Coutrakon v. AdamsAnnotate this Case
31 Ill. 2d 189 (1964)
201 N.E.2d 100
BASIL H. COUTRAKON et al., Appellants, v. J. FRED ADAMS et al., Appellees.
Supreme Court of Illinois.
Opinion filed May 20, 1964.
Rehearing denied September 25, 1964.
COUTRAKON AND COUTRAKON, of Springfield, for appellants.
LONDRIGAN & LONDRIGAN, of Springfield, (BROWN, HAY & STEPHENS, and ELIZABETH G. FRAZEE, of counsel,) for appellees.
Mr. JUSTICE HOUSE delivered the opinion of the court:
Plaintiffs purchased a home from the defendant-builders. Subsequently fires occurred on January 6 and 10, 1954, the latter resulting in practically a complete loss. Judgment was entered on two jury verdicts for $23,902.08 and on appeal the Appellate Court, Third District, reversed. (Coutrakon v. Adams, 39 Ill. App.2d 290.) We granted leave to appeal because the case appeared to involve the question of whether there is an implied warranty that a *190 house not wholly completed at the time of sale must be safe and fit for human habitation.
Defendants, who are contractors, pooled their efforts and commenced building the house in the fall of 1952. Plaintiffs went through the house during construction several times in the spring of 1953. They entered into a contract to purchase on June 9, 1953, in which defendants agreed to complete porch screening, laying and finishing flooring, installation of electricity and fixtures, and painting. These items were completed during the month and the deed delivered upon payment of the purchase price. Plaintiffs took possession on July 3, 1953. The heat was turned on in September 1953 and maintained thereafter.
Plaintiffs point out that this court has never been asked to decide whether there is an implied warranty in the sale of an incomplete house and maintain that it is necessary to a decision of this case to pass upon that question. The Appellate Court recognized the lack of proof as to the cause of the fires but stated that it preferred to examine the broad legal question of implied warranty. While this is an interesting problem, its determination is not necessary to a decision here. This case can and should be decided upon the basis that the evidence does not support the verdicts.
The cause of the fires was alleged faulty installation of the radiant heating unit, which was a gas-fired boiler described at some length in the Appellate Court opinion. It is contended that the compartment containing the burners of the unit, open at the top and bottom, was mounted directly on the plywood flooring. However, no proof was made by the workmen hired by plaintiffs after the first small fire, or the firemen called to that fire, that they found anything amiss with the boiler installation or that the fire started within or under the boiler unit. It seems inconceivable that if conditions were as contended by plaintiffs that the workmen and firemen would have failed to note them. None of them testified that the floor under the unit was *191 burned during the first fire but some stated that combustible material stored in the small utility room by plaintiffs was burned and charred. On the contrary, the affirmative evidence was to the effect that a transite slab was placed on top of the plywood floor directly under the unit. All of the evidence following the serious second fire was to the effect that the floor damage was a hole under the partition between the living room and utility room which extended each way from the partition wall, a portion of it necessarily being under the unit since it was only six inches from the wall. Nevertheless, the center of the hole was under the wall, not the unit, and there was sufficient floor left to support the 400-pound boiler unit.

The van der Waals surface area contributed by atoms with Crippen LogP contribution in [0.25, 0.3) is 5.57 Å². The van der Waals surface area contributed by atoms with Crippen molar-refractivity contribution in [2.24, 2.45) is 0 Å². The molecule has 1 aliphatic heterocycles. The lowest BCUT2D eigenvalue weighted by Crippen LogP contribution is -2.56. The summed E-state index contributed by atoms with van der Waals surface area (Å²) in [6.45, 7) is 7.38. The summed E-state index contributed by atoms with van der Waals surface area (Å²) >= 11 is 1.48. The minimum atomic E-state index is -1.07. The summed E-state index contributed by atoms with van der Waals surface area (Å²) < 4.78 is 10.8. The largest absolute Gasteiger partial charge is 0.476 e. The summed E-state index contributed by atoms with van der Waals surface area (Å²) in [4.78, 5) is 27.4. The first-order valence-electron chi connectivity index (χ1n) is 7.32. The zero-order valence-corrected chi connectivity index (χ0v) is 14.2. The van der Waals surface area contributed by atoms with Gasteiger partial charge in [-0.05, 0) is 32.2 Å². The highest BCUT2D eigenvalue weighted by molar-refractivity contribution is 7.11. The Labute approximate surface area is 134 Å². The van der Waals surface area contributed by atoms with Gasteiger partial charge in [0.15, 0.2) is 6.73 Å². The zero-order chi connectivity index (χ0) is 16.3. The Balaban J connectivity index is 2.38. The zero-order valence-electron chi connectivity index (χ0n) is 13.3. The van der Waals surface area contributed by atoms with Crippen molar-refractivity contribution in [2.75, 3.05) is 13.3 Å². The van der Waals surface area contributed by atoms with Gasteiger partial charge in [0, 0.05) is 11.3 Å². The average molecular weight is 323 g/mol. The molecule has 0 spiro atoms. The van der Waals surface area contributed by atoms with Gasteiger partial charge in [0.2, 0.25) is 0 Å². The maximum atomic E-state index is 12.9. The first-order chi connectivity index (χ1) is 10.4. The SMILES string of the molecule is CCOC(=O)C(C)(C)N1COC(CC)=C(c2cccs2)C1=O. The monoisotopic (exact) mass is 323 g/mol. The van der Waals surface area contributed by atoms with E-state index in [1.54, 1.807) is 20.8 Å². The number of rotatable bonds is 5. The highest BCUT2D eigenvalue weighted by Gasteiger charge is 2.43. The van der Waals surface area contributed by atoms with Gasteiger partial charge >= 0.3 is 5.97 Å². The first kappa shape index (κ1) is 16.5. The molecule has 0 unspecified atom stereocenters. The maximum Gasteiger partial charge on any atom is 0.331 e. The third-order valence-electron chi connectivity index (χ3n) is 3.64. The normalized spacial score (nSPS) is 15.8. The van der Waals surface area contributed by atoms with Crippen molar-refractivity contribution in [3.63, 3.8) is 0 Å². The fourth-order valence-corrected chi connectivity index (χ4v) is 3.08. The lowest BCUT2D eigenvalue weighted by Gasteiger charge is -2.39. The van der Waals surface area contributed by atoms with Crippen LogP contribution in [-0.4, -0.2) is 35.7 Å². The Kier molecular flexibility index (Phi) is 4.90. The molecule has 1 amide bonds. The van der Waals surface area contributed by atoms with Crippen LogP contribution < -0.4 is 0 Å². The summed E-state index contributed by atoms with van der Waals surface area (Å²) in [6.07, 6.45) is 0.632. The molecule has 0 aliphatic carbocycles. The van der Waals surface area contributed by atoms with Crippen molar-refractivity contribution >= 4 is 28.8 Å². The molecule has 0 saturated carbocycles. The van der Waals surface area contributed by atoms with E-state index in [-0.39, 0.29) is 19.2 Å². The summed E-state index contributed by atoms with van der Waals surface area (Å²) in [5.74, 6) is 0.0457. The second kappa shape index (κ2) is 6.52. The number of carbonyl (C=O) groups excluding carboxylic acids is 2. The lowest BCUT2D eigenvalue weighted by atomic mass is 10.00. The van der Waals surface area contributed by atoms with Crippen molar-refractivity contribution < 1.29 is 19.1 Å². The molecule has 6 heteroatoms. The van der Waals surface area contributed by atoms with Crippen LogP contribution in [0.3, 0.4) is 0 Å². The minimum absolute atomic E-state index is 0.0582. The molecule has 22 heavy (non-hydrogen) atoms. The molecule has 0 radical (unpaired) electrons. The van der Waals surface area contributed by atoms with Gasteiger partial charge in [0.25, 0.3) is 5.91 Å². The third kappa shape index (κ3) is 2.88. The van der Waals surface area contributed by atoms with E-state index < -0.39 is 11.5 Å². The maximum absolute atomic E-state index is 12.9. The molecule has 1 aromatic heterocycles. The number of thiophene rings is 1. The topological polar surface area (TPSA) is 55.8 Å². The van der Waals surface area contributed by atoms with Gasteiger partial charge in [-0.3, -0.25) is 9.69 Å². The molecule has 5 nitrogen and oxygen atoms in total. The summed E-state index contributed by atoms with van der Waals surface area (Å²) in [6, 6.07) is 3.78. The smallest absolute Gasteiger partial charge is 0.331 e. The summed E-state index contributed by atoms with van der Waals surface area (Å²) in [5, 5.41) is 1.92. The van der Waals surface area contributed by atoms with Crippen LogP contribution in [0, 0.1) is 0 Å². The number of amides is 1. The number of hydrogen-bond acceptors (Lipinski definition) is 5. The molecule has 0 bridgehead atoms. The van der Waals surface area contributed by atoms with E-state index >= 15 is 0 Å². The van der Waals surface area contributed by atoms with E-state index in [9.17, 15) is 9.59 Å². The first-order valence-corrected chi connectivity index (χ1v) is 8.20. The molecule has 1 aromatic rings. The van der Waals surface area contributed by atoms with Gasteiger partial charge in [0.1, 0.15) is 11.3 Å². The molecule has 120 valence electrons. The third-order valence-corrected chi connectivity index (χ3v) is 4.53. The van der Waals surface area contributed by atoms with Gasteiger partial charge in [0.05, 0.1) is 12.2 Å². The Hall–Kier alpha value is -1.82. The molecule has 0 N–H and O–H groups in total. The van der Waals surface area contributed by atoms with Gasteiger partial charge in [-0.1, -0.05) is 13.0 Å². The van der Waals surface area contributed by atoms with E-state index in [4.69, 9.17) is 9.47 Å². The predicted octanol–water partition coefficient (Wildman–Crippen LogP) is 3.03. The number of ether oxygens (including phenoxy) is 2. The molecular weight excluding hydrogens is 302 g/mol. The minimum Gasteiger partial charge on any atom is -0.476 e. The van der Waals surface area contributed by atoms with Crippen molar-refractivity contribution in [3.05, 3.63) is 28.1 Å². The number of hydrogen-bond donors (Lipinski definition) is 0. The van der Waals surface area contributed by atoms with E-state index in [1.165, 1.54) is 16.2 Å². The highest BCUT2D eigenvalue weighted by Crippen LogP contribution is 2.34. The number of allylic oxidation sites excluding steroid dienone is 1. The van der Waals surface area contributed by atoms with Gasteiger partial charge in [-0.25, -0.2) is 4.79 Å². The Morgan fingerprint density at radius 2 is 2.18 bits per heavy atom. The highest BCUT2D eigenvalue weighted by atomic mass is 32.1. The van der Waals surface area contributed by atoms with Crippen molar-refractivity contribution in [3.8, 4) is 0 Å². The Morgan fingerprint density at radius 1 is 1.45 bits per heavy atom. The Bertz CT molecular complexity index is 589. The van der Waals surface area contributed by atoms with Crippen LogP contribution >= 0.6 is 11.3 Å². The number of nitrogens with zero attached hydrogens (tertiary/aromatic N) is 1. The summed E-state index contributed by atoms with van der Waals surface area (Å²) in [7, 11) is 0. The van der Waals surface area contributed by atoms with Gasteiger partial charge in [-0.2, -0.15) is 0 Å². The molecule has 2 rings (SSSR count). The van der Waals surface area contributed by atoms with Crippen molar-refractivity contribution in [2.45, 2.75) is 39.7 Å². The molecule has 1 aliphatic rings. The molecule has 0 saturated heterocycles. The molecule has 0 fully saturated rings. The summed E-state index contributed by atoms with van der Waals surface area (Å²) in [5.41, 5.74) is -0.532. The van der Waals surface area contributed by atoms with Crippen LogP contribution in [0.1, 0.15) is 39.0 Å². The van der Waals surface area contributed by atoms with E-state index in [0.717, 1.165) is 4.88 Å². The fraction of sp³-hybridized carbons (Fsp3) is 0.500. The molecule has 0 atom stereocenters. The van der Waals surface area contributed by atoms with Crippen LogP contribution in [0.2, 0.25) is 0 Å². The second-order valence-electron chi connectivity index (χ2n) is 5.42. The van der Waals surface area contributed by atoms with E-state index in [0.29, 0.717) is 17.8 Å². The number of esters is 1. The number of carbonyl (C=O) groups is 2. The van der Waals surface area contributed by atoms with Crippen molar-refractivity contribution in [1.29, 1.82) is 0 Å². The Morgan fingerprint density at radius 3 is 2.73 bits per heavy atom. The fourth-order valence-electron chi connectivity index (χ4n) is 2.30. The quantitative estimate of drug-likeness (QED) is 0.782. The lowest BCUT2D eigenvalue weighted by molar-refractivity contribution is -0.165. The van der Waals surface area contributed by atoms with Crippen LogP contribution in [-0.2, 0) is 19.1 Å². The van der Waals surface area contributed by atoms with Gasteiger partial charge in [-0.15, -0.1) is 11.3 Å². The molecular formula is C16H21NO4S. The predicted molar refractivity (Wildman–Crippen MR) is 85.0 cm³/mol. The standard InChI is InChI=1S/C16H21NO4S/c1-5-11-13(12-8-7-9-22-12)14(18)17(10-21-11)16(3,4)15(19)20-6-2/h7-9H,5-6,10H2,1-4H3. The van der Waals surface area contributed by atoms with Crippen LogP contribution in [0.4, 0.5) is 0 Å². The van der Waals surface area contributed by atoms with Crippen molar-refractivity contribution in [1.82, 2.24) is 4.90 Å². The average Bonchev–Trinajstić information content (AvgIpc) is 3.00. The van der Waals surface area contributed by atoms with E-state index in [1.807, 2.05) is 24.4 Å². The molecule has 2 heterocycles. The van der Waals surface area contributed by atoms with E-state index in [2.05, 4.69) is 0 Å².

Harold Von de Bur, a friend of plaintiffs' family who had been a plumbing and heating contractor for many years, examined the premises several times. He was taken there the morning after the first fire and stayed about thirty minutes while repairmen were working on the pipes. He returned a day or two later and found that the repair work had been completed and the heat was on. He testified on behalf of the plaintiffs that he checked the thermostat and the boiler was working. He said that as far as he could tell it was operating all right and that he made no suggestions about turning the heat off. He further testified that a price was agreed upon for him to move the unit from the utility room to the garage the following week but the serious second fire intervened. Despite his examination of the premises and his agreement to move the unit, he did not testify to the absence of a transite slab. In fact, the defendants did not even question him about the mounting of the boiler unit. The testimony of the expert witness is of no value since it was based upon a hypothetical question which assumed that the origin of the fire was the floor under the boiler rather than the division wall which was the center of the hole burned in the floor.
While we do not review disputed questions of fact, it is *192 our duty to determine if there is evidence to support the verdicts. (Watts v. Bacon & Van Buskirk Glass Co. 18 Ill. 2d 226.) We are of the opinion that there was no proof of defective installation of the unit and therefore the verdicts cannot stand.
For the reasons stated, the judgment of the Appellate Court, Third District, reversing the judgment of the circuit court of Sangamon County is affirmed.